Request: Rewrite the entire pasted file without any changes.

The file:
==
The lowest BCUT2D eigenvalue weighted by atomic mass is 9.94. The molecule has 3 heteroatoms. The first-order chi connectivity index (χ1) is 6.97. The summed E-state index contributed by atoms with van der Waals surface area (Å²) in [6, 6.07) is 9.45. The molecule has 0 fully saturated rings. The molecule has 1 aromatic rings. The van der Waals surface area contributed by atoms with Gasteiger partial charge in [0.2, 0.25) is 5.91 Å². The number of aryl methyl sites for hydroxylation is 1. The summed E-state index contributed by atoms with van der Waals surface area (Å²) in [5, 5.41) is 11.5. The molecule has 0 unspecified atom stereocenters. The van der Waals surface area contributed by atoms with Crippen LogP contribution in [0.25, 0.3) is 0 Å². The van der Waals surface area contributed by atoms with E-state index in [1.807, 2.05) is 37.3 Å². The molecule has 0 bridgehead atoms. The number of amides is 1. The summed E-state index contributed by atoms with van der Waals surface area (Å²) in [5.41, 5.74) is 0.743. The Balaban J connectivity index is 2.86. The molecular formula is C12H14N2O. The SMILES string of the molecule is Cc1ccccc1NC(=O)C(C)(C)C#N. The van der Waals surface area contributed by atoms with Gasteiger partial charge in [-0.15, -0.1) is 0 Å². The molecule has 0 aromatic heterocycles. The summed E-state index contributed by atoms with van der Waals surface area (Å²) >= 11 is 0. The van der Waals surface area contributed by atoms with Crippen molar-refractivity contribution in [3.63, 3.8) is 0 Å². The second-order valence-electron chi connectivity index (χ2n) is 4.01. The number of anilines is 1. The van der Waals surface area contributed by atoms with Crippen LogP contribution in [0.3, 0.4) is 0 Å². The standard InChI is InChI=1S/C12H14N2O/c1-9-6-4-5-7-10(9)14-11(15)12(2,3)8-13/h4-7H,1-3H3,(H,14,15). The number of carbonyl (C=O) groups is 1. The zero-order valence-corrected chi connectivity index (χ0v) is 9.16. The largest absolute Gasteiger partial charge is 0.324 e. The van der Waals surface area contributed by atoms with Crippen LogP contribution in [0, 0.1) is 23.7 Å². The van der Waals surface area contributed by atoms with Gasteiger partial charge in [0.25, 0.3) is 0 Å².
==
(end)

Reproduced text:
The lowest BCUT2D eigenvalue weighted by atomic mass is 9.94. The molecule has 3 heteroatoms. The first-order chi connectivity index (χ1) is 6.97. The summed E-state index contributed by atoms with van der Waals surface area (Å²) in [6, 6.07) is 9.45. The molecule has 0 fully saturated rings. The molecule has 1 aromatic rings. The van der Waals surface area contributed by atoms with Gasteiger partial charge in [0.2, 0.25) is 5.91 Å². The number of aryl methyl sites for hydroxylation is 1. The summed E-state index contributed by atoms with van der Waals surface area (Å²) in [5, 5.41) is 11.5. The molecule has 0 unspecified atom stereocenters. The van der Waals surface area contributed by atoms with Crippen LogP contribution in [0.25, 0.3) is 0 Å². The van der Waals surface area contributed by atoms with E-state index in [1.807, 2.05) is 37.3 Å². The molecule has 0 bridgehead atoms. The number of amides is 1. The summed E-state index contributed by atoms with van der Waals surface area (Å²) in [5.41, 5.74) is 0.743. The Balaban J connectivity index is 2.86. The molecular formula is C12H14N2O. The SMILES string of the molecule is Cc1ccccc1NC(=O)C(C)(C)C#N. The van der Waals surface area contributed by atoms with Gasteiger partial charge in [-0.15, -0.1) is 0 Å². The molecule has 0 aromatic heterocycles. The summed E-state index contributed by atoms with van der Waals surface area (Å²) >= 11 is 0. The van der Waals surface area contributed by atoms with Crippen molar-refractivity contribution in [3.63, 3.8) is 0 Å². The second-order valence-electron chi connectivity index (χ2n) is 4.01. The number of anilines is 1. The van der Waals surface area contributed by atoms with Crippen LogP contribution in [0.3, 0.4) is 0 Å². The standard InChI is InChI=1S/C12H14N2O/c1-9-6-4-5-7-10(9)14-11(15)12(2,3)8-13/h4-7H,1-3H3,(H,14,15). The number of carbonyl (C=O) groups is 1. The zero-order valence-corrected chi connectivity index (χ0v) is 9.16. The largest absolute Gasteiger partial charge is 0.324 e. The van der Waals surface area contributed by atoms with Crippen LogP contribution in [0, 0.1) is 23.7 Å². The van der Waals surface area contributed by atoms with Gasteiger partial charge in [0.25, 0.3) is 0 Å².